The Coming of the Railways
Alton was first connected by rail to London by an extension of the Farnham Branch of the London and South Western railway which was officially opened on Monday 26 July 1852.
In 1861 the Alton, Alresford and Winchester Railway Company received permission to continue the line to Winchester. Building work was started and the Company, which later changed its name to the Mid-Hants Railway opened for business on Monday, 21 October 1865.
The ‘new’ station of 1865 is still in use today
The original station was on the site which is currently the station car park but with the continuation of the line to Winchester, the orientation of the track needed to be changed at that point. The solution was a new station and the present structure was constructed and the original building converted into 2 houses, one for the Station Master. This original building was demolished in June 1962 and the site converted into what is now a very useful car park for commuters.
On 1 June 1901 the Basingstoke and Alton Railway was opened and exactly two years later, on 1 June 1903 the Meon Valley Railway to Fareham was brought into use.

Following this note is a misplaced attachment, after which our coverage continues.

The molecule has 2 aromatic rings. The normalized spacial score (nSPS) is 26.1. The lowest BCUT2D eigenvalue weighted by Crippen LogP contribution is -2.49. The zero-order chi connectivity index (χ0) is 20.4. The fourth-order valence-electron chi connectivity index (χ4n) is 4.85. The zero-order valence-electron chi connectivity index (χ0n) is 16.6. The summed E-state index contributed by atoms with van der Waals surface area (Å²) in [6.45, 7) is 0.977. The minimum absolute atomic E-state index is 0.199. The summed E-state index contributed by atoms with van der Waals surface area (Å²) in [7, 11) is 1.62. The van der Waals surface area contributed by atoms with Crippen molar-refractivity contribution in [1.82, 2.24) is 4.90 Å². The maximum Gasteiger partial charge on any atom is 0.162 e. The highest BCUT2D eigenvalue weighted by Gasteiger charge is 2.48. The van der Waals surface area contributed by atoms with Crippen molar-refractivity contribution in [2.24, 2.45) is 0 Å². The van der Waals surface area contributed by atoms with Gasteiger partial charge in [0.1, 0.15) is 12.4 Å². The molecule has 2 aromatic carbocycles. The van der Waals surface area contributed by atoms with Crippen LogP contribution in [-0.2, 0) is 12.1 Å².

The line to Basingstoke was closed in 1916 and the track sent to France as part of the war effort, but following local pressure the track was re-laid and re-opened in 1924 only to close finally in 1932. The Meon Valley Line closed to passengers on Saturday, 5 February 1955 and the central part of the line lifted. Freight traffic continued at the Alton end until 13 August 1968, after which the track was removed.
After a long public battle the line to Winchester was closed on 4 February 1973, however, a group of preservation enthusiasts was formed to acquire part of the line and the section from Alresford to Ropley re-opened in 1977. The line was extended to Four Marks in 1983 and finally reached Alton in May 1985. A regular timetable of steam and diesel services are operated by the Mid Hants Railway during the year as well as special events.